The CIO Hall of Fame: 20 IT Leaders of Accomplishment

Meet the 20 CIOs whose influence and accomplishments have earned them a plaque in CIO's Hall of Fame.

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Health Care’s CIO

John Glaser

VP and CIO, Partners HealthCare

“During my first year and a half of being a CIO, I learned that energized talent is everything. You have to get good people and, if you get them psyched to accomplish something new, they can do anything.”

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Implemented electronic medical records (EMR), computerized provider order–entry and other clinical information systems providing physicians access to patients’ complete medical histories.... Consolidated nine IS groups from affiliated hospitals beginning in 1995.... Established world-class informatics research and development groups.... Founded the College of Healthcare Information Management Executives in 1991...it now has more than 1,000 members.

Glaser says he doesn’t have a cell phone or a PDA. In fact, he doesn’t find technology to be all that interesting. What does interest him is moving organizations from point A to point B using technology as the tool that enables that transformation.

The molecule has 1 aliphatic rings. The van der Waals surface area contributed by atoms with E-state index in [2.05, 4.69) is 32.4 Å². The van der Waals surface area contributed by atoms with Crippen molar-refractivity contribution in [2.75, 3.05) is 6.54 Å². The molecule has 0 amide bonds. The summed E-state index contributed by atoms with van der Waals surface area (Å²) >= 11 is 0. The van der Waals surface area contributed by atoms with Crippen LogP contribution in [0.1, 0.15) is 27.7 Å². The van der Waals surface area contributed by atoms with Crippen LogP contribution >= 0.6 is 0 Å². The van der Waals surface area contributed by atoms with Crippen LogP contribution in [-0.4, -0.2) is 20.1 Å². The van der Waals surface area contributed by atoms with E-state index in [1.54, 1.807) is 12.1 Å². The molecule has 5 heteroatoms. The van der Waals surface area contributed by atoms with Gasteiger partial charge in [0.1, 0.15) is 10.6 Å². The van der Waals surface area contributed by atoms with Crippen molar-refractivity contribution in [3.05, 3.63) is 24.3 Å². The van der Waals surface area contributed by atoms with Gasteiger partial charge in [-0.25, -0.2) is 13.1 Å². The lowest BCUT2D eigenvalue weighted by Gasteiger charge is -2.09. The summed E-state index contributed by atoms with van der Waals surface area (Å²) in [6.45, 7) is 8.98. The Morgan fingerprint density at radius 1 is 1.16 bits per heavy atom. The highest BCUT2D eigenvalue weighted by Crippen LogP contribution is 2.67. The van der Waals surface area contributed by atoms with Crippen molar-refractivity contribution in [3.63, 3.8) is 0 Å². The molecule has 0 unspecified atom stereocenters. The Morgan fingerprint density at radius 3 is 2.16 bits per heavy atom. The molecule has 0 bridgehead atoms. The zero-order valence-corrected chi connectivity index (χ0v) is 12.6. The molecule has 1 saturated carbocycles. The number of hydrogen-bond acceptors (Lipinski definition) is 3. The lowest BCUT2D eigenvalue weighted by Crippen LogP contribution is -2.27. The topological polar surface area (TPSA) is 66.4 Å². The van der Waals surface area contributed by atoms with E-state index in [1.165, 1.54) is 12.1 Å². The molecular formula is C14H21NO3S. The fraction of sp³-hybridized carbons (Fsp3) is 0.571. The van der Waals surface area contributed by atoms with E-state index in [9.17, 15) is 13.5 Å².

Father of Database Management

Darwin John

Former CIO, Church of Jesus Christ of Latter-day Saints

“Someone once wrote that I had a strange career path. But the choice to go to the FBI was consistent with the set of principles I have chosen to live by: to make a difference and to continuously learn.”

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The Dossier on FBI CIO Darwin John

Integrated multiple disparate systems on his watch as CIO to create an online database of 900 million names for The LDS Church to allow Mormons to track ancestors...by 2003, the database’s search engine received 8 million hits daily.... Instituted videoconferencing to help the Church globally expand its mission.... Took CIO post at the FBI in 2002 to assist Bureau in updating antiquated technology infrastructure...while there, worked toward creating case file software that replaced physical files with virtual ones that include photographs, audio files, news clips...improved FBI infrastructure, including new PCs and network upgrades.... In 1983, at Scott Paper, John became one of first CIOs and earned a seat at the executive table by 1985, a step forward for IT in corporate America.

At both the LDS Church and the FBI John faced the same challenges: How do you get a massive organization, with lots of scattered data, to operate with a technology backbone worthy of the 21st century?

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